Unless you work a shift opposite to that of your partner or have the financial means for one parent to stay home, you will need to arrange for someone to care for your child while you work. This is where using your resources comes in again.

A 911 dispatcher once told me that it “took a village” to raise her children when they were young. “My dad retired when my oldest daughter was born. I don’t know what I would have done without him,” she admitted.

This anecdote shows the importance of relying on family to help you. Oftentimes, grandparents are more than happy to pitch in and provide free child care; all you have to do is ask.

Related posts:

Managing Shift Work with Young Children

The challenges of managing shift work while parenting a young child are quite similar to the challenges of having a baby at home. It can be hard to get sleep after a shift, if your four-year-old is in the next room throwing a tantrum. And, while you may be able to take your young child to daycare or school, you still have to figure out ways to physically get them there.

The best advice we can give is to rely on your villagers for help.

For example, you can use playdates to your advantage. Getting your young child out of the house to play at a friend’s might help you get the nap you desperately need. You could also explore carpooling options that would help you get your child to daycare when you aren’t available to drive them yourself. The idea being, you return the favor when you are free.

One issue a number of shifts working parents run into when they work night or evening shifts is the unavailability of childcare options. Childcare centers and preschools that offer overnight, or extended hours are rare and often have long waitlists. (If you are thinking about starting a family, this is your que to get on a childcare waitlist now and get ahead of the curve.)

One creative work around to this problem is to babysitter or nanny share. Yes, that is a thing people can do!

The idea is, you and a colleague hire one babysitter to watch both of your children. This is also known as a babysitter co-op (source). Taking this approach can make in-home childcare financially competitive with other childcare options. Not to mention, your young child will be given more and likely, higher quality attention from the shared nanny.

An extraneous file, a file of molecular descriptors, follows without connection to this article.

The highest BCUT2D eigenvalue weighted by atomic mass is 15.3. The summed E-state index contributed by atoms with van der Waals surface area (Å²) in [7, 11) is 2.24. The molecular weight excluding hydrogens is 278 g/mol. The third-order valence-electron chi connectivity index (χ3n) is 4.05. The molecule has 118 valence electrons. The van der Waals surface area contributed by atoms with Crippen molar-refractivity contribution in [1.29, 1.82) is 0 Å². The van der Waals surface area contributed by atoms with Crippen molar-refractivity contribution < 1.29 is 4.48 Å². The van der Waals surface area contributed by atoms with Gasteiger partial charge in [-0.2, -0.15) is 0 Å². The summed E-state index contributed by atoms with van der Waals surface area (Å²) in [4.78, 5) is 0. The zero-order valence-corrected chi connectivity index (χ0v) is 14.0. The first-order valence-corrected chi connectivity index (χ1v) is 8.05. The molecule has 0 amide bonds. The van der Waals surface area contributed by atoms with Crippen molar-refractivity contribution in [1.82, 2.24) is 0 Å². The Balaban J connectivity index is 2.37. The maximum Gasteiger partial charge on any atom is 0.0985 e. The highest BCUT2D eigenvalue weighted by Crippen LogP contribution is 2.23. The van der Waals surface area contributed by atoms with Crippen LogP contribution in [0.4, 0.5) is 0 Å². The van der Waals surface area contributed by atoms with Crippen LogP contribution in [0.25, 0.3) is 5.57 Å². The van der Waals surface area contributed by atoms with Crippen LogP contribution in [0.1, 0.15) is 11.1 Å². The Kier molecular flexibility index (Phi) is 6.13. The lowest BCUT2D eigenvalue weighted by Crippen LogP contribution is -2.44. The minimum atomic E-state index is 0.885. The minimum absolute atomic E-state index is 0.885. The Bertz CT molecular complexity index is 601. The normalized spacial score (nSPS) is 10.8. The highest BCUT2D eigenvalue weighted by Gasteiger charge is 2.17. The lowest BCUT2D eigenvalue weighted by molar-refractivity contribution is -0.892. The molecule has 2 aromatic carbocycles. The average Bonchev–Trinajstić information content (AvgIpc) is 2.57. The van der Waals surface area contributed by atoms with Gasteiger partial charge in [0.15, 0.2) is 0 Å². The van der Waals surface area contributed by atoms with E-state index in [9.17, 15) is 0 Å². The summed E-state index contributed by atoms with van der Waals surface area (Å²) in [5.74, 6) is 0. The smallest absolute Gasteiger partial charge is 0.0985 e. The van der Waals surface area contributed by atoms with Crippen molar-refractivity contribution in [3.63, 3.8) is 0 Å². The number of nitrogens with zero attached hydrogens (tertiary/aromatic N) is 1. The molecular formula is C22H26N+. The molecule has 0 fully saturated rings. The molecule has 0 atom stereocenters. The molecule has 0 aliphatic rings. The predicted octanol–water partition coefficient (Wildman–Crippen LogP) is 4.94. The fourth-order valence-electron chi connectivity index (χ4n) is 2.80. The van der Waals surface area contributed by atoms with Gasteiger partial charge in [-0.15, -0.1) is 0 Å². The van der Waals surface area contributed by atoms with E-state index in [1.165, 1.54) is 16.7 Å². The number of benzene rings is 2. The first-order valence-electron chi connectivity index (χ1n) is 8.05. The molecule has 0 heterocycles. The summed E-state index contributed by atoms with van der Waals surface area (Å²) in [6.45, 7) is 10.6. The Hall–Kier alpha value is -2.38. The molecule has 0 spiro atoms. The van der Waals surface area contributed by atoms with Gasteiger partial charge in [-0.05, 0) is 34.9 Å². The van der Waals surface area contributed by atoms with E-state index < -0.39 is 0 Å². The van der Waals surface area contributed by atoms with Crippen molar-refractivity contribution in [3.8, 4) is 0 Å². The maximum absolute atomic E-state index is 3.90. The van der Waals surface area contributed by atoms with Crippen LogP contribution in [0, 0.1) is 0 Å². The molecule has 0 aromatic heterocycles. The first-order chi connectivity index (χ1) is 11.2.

Managing Shift Work with Older Kids and Teens

Older kids and teens present entirely different parenting challenges than babies or young children. At this point in their developmental process, your kids will most likely be able to respect your need to sleep and will even be able to get themselves to and from school.

If you are blessed with a responsible teenager, you may not even need to worry about hiring a babysitter anymore. So what challenges does that leave? Finding quality time to spend with your kids is a challenge when they get older.

Either you will work while they’re home from school, or they will decide to spend time with their friends instead of you.

Navigating the adolescent need for independence when you really just want to spend time with your child can be tricky, and advice in this realm is probably best given by someone who has professional credentials, like a family therapist, but here are a few ideas we were able to put together.

  • Prioritize their important events: It won’t always be possible but the best way to connect with your child and show that you care is to be there for their important event.
  • Find a common interest / hobby: If you can find something to do together that you both enjoy, they might just choose to hang out with you.
  • Make family meals mandatory: Family meals are an important way to spend time together. They give you a chance to catch up despite busy lives, make sure your older child / teen knows that they are expected to attend.